In other words, Messud has written a novel not just about a single childless woman in her late thirties, but how women who live alone, or who are trapped by their domestic lives, have been represented – and thus further trapped – throughout history. Nora, bright, educated, and stingingly self aware, is alert to this too.

bunny boilers

A book entitled The Woman Upstairs was on a bunch of year end “best of” lists. I haven’t read the book myself, but the plot synopsis makes me uneasy, and this essay confirms my suspicions:

http://www.danagoldstein.net/dana_goldstein/2013/06/the-woman-upstairs-and-the-pedagogy-of-love.html

Like, I think, a lot of women readers, I have lately been discomfited by Nora Eldridge, the protagonist of Claire Messud’s The Woman Upstairs. Nora is pushing 40, single, and childless. She has several close friends, throws fun birthday parties, and makes “serious” art in her spare bedroom. She is also a devoted caretaker of her elderly relatives, and quite good, even excellent, at her elementary school teaching job. Nevertheless, Nora’s placid life is disturbed, from the inside out, when she becomes obsessed with the Shahid family, an artistic, intellectual couple and their precocious young son, who is in Nora’s third-grade class. The Shahids represent for Nora all she has missed out on: marriage, motherhood, and a career in the arts. She stews in a jealous rage toward these people, even as she attempts to attach herself to them; to vicariously experience a life so much richer and more satisfying, the book tells us, than her own.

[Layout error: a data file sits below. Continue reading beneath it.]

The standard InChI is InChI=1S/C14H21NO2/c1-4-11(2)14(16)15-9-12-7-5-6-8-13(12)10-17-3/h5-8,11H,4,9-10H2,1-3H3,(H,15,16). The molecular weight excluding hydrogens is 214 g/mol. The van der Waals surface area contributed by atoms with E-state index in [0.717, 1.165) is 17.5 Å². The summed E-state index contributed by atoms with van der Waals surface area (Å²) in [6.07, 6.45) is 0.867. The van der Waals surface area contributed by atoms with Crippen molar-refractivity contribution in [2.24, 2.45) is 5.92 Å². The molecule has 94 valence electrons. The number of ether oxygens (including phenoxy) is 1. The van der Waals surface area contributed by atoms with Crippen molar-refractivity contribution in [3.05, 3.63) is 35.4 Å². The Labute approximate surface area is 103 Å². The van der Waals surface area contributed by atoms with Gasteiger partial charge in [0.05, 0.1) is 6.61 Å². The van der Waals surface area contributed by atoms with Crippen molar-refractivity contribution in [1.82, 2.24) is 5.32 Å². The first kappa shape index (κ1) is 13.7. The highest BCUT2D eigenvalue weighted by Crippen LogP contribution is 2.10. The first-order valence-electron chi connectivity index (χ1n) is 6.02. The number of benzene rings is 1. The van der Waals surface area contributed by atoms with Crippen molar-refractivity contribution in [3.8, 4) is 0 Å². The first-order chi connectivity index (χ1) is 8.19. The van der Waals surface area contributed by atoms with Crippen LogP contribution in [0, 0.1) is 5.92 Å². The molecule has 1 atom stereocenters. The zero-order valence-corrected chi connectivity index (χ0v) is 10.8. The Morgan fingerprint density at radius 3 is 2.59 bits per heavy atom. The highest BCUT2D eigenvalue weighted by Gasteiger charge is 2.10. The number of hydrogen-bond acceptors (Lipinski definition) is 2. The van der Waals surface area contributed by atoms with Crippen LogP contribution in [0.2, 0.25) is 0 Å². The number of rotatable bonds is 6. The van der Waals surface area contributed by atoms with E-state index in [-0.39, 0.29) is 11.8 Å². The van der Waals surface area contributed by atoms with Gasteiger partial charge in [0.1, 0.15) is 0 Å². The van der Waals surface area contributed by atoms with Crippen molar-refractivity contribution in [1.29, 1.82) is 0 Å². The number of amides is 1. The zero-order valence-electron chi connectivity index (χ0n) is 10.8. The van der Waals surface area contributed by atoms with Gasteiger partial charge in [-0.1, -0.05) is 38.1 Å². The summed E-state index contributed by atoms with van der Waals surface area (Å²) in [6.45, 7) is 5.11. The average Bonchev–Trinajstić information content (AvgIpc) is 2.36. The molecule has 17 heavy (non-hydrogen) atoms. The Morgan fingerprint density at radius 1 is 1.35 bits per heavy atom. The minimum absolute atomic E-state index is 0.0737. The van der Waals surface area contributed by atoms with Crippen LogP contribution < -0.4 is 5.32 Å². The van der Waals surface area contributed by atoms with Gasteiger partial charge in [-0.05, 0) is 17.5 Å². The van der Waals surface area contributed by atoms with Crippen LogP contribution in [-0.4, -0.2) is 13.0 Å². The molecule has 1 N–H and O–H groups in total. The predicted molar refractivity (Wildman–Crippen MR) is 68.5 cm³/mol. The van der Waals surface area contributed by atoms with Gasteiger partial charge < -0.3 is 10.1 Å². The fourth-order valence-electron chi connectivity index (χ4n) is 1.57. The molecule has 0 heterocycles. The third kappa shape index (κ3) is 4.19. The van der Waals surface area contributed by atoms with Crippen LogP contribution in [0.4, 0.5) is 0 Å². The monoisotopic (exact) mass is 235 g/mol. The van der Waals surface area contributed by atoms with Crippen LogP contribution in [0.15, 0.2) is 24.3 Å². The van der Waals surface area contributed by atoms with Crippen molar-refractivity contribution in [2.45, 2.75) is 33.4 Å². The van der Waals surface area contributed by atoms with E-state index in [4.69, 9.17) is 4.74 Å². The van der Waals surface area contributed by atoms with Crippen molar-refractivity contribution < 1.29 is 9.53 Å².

What’s so bad about Nora? It’s not, as some reviewers have implied, that she is unlikeable in a way female characters ought not to be. The problem is that Nora is a stereotype. Messud has written her as a minimally-updated (Nora has a job, after all, and a sex life) version of a nineteenth century Old Maid: a caricature made nearly revolting by her alone-ness; a sort of leech on the breast of (re)productive womanhood.

[…]

Irrational, unpredictable — even obsessed and crazy, under a surface of stable independence. That is Messud’s vision of the single, childless woman. It made me sad and scared and angry. Sad for Nora. Scared to ever become like her. And angry on behalf of all the single women leading impressive and rewarding lives, who have to confront these stereotypes day in and day out, and who might expect something richer, and more unexpected, from one of our leading novelists.